This article and other features about baseball can be found in the Post’s Special Collector’s Edition, Baseball: The Glory Years. This edition can be ordered here.
In Vicksburg one rainy morning about 8 o’clock an aged, bewhiskered man with wet clothing and muddy feet came into the lobby of the hotel.
At the desk he asked for Babe Ruth. He was given the number of Ruth’s room on the second door at the head of the steps. That hotel had not yet surrendered to the idea of visitors’ having to be announced. A few minutes later Ruth, in bed, heard a rap at his door. He grunted and got up. In night clothes and with hair tousled, the Babe went to the door.
“I’m sorry to disturb you like this, Mr. Ruth,” the old gentleman apologized, “but I have come to ask of you a great favor.”
“What is it, old-timer?” asked Ruth, somewhat puzzled, but immediately sympathetic. “Sit down.”
“Mr. Ruth,” the stranger explained, “I want to get you to sign this baseball. It’s for a little boy out in the country — very sick. He may not get well. Ever since last fall, when we heard that the Yankees were coming here to play a game, the little fellow has looked forward to seeing you. Now that he knows that he can’t get out of bed, his mother thinks the disappointment has made him worse. She is very much distressed. I figured out that it would help some if I could get you to sign this ball. That would at least comfort him for a while.”
“Where is the little fellow?” asked Ruth.
“He lives out in the country about 12 miles. It was quite a trip for me, too, with all this rain and bad roads.”
“Sure, I’ll sign two or three balls for him,” declared Ruth. “Not only that, but I’ll take them to him. Let’s go!”
As the astonished old gentleman looked on, Ruth called for a bellboy, ordered a big touring car, and began to get dressed. Two hours later he arrived at the little boy’s home. The mother, instantly recognizing Ruth, could hardly believe her eyes. Without any preliminary conversation, she led the Babe immediately to the little fellow’s bedroom.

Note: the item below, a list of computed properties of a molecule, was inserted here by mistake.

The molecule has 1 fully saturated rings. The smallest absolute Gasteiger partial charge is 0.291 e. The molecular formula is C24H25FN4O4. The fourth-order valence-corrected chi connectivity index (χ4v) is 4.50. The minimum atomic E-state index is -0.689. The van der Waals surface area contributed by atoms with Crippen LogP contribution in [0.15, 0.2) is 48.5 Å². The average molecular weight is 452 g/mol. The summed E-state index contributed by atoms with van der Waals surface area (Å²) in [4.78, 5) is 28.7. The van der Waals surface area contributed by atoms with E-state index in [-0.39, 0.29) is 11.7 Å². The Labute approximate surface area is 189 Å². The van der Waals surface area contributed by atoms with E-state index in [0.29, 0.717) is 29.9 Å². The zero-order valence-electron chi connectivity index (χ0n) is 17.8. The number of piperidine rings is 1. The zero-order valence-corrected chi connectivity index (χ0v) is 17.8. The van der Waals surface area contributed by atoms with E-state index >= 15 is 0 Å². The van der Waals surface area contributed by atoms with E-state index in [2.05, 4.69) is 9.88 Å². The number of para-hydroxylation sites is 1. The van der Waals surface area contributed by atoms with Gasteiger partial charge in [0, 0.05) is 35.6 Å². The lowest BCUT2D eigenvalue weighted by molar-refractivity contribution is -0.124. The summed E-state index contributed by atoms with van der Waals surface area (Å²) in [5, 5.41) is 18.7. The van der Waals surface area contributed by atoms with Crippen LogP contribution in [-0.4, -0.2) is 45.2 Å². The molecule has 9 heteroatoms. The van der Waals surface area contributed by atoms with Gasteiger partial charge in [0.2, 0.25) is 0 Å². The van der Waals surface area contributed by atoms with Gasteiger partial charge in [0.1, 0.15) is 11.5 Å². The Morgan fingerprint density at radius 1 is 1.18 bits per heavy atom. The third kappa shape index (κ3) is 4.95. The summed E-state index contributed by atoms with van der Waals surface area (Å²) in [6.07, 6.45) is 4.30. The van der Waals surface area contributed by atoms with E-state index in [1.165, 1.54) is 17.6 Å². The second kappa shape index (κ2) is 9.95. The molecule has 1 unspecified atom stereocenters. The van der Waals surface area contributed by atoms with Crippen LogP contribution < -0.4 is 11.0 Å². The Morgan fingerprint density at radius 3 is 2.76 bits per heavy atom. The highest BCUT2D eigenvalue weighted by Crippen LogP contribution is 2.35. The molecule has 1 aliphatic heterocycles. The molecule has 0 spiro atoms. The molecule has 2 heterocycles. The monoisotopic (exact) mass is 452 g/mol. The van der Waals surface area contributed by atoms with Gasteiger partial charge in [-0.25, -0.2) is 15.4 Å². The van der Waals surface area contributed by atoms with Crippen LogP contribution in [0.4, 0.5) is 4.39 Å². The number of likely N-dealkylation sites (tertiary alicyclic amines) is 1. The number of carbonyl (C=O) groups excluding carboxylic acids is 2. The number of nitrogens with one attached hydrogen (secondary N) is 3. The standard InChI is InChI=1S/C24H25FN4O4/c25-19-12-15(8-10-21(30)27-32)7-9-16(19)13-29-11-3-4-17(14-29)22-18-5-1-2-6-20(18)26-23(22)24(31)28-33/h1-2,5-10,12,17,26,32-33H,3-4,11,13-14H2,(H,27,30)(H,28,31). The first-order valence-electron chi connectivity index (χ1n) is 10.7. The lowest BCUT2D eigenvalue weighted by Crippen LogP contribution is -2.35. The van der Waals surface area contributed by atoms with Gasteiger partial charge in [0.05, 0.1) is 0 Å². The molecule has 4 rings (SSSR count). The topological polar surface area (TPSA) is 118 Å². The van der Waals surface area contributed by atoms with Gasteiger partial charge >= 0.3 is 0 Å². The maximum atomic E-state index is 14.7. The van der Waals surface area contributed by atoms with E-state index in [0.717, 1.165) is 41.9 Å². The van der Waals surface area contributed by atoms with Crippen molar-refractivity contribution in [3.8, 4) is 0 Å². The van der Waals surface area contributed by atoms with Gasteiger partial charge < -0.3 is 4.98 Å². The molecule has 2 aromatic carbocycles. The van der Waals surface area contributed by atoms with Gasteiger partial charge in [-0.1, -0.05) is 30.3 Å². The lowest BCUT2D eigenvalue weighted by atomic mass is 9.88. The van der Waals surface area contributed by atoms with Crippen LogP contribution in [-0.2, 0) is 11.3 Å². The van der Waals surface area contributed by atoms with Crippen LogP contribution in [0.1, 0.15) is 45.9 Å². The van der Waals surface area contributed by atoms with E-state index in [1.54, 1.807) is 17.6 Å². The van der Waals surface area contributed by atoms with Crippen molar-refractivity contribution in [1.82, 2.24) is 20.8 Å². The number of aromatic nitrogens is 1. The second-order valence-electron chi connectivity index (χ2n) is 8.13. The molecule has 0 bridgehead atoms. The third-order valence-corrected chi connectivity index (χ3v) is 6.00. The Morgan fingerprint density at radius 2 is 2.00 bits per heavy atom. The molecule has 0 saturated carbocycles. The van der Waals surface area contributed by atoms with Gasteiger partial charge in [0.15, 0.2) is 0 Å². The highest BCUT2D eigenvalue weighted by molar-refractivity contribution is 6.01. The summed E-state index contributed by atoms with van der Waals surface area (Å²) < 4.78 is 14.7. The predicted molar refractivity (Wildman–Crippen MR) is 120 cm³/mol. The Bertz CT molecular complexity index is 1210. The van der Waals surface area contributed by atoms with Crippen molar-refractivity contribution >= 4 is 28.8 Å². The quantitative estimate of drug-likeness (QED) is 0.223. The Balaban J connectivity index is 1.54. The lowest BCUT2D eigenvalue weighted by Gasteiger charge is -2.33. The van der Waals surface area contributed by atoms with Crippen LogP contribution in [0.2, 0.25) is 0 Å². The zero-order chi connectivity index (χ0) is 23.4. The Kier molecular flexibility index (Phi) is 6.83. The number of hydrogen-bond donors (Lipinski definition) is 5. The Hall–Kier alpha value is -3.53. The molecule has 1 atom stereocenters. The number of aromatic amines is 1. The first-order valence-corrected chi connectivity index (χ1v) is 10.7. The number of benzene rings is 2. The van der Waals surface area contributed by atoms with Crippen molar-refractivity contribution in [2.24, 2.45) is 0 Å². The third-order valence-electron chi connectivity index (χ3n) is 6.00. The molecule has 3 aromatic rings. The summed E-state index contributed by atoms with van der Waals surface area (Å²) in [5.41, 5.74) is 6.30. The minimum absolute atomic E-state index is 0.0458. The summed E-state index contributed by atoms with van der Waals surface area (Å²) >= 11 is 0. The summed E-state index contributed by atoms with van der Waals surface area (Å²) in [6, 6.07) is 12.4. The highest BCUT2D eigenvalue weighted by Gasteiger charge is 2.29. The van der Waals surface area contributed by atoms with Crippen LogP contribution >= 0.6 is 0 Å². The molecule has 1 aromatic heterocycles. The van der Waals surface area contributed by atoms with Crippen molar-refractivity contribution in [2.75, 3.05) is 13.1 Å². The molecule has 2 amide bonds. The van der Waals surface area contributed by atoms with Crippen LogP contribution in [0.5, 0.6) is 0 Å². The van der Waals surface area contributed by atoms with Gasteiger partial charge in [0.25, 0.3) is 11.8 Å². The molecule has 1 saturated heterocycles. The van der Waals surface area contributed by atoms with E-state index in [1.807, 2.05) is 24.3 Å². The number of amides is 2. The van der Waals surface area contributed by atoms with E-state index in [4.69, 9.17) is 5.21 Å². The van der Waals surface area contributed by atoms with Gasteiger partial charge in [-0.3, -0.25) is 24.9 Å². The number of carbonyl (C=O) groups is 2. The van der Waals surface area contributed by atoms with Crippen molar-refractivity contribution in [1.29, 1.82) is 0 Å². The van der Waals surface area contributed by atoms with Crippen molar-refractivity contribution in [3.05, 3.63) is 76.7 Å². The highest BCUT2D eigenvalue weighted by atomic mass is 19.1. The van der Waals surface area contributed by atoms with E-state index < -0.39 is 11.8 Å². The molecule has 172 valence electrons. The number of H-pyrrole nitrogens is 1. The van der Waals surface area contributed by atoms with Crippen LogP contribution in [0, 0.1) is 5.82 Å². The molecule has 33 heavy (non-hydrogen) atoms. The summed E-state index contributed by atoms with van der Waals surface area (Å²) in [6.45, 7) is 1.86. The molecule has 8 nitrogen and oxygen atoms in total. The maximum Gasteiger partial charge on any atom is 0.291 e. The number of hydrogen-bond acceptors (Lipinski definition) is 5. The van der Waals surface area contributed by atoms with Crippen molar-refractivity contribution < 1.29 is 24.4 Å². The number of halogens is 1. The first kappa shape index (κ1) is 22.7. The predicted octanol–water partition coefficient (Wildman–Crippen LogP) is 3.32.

At the expression on the little boy’s face, as he raised up in bed, the mother burst into tears.
“He’s been delirious,” she said, “and he thinks he’s dreaming.”
“No, mamma,” spoke the boy. “It’s Babe Ruth himself, isn’t it?”
Ruth went over and sat on the side of the bed. Taking three baseballs from his pocket, he began signing them, all the while talking to the little fellow, as a pal, about the game. He asked about the boy’s own ball club and made several suggestions as to how they should play next summer. It was the happiest moment of that boy’s life.
“He’ll get well, all right,” Ruth said to the mother, in the presence of the little fellow, “and this summer he’ll be out there hitting that baseball as hard as any of them.”
Nobody knew of this incident — that is, nobody in our party — until we were aboard the train en route to Jackson that night. The writer of this happened to pick up a local afternoon paper, and on the front page found the story as just related, evidently told to the editor by the old gentleman.
“Certainly it’s true,” said Ruth, when asked about it. “That’s as little as anybody could do, isn’t it?”
All of us took the clipping and telegraphed it word for word to the papers we represented. Ruth felt a little hurt, and so did we, two or three weeks later, when a cynical paragraph in a distant newspaper referred to this incident as another bit of Ruth publicity.
—“And Along Came Ruth” (4-part series) by Bozeman Bulger, November–December 1931
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Babe Ruth was practically a superhero in his day; a man beloved by grownups and children, alike.
God rest his soul.